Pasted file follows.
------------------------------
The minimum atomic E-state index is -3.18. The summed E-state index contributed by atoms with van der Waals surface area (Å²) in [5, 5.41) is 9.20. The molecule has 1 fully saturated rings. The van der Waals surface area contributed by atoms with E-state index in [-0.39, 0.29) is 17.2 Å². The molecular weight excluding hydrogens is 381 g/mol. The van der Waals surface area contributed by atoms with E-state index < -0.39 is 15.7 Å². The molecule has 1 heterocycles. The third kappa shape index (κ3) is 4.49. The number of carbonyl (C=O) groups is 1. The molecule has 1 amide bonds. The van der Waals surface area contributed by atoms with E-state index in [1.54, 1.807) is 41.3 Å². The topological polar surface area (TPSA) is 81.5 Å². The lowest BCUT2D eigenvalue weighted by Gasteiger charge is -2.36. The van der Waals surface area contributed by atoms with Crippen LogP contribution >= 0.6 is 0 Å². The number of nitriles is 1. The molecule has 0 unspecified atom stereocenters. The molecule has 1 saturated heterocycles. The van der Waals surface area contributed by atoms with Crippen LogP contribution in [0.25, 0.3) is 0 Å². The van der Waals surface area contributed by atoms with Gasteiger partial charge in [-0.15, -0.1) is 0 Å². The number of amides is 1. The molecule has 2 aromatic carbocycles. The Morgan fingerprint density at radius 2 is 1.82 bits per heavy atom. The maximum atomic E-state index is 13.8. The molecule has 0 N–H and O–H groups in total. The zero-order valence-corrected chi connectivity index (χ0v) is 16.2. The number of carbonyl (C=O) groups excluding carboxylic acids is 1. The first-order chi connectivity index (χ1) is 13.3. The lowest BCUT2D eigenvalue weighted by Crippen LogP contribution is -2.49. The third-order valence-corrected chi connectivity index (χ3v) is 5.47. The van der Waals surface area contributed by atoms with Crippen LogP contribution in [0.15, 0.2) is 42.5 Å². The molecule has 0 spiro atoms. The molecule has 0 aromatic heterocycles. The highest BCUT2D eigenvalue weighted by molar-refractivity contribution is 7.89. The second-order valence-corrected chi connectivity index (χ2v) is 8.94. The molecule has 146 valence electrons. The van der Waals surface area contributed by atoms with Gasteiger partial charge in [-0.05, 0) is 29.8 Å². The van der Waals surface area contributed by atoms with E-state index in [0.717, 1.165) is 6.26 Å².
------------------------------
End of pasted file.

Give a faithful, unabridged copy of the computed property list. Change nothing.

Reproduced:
The minimum atomic E-state index is -3.18. The summed E-state index contributed by atoms with van der Waals surface area (Å²) in [5, 5.41) is 9.20. The molecule has 1 fully saturated rings. The van der Waals surface area contributed by atoms with E-state index in [-0.39, 0.29) is 17.2 Å². The molecular weight excluding hydrogens is 381 g/mol. The van der Waals surface area contributed by atoms with E-state index < -0.39 is 15.7 Å². The molecule has 1 heterocycles. The third kappa shape index (κ3) is 4.49. The number of carbonyl (C=O) groups is 1. The molecule has 1 amide bonds. The van der Waals surface area contributed by atoms with E-state index in [1.54, 1.807) is 41.3 Å². The topological polar surface area (TPSA) is 81.5 Å². The lowest BCUT2D eigenvalue weighted by Gasteiger charge is -2.36. The van der Waals surface area contributed by atoms with Crippen LogP contribution >= 0.6 is 0 Å². The number of nitriles is 1. The molecule has 0 unspecified atom stereocenters. The molecule has 1 saturated heterocycles. The van der Waals surface area contributed by atoms with Crippen LogP contribution in [0.25, 0.3) is 0 Å². The van der Waals surface area contributed by atoms with Gasteiger partial charge in [-0.15, -0.1) is 0 Å². The number of amides is 1. The molecule has 2 aromatic carbocycles. The Morgan fingerprint density at radius 2 is 1.82 bits per heavy atom. The maximum atomic E-state index is 13.8. The molecule has 0 N–H and O–H groups in total. The zero-order valence-corrected chi connectivity index (χ0v) is 16.2. The number of carbonyl (C=O) groups excluding carboxylic acids is 1. The first-order chi connectivity index (χ1) is 13.3. The lowest BCUT2D eigenvalue weighted by Crippen LogP contribution is -2.49. The third-order valence-corrected chi connectivity index (χ3v) is 5.47. The van der Waals surface area contributed by atoms with Crippen LogP contribution in [0.15, 0.2) is 42.5 Å². The molecule has 0 spiro atoms. The molecule has 0 aromatic heterocycles. The highest BCUT2D eigenvalue weighted by molar-refractivity contribution is 7.89. The second-order valence-corrected chi connectivity index (χ2v) is 8.94. The molecule has 146 valence electrons. The van der Waals surface area contributed by atoms with Gasteiger partial charge in [-0.05, 0) is 29.8 Å². The van der Waals surface area contributed by atoms with E-state index in [0.717, 1.165) is 6.26 Å².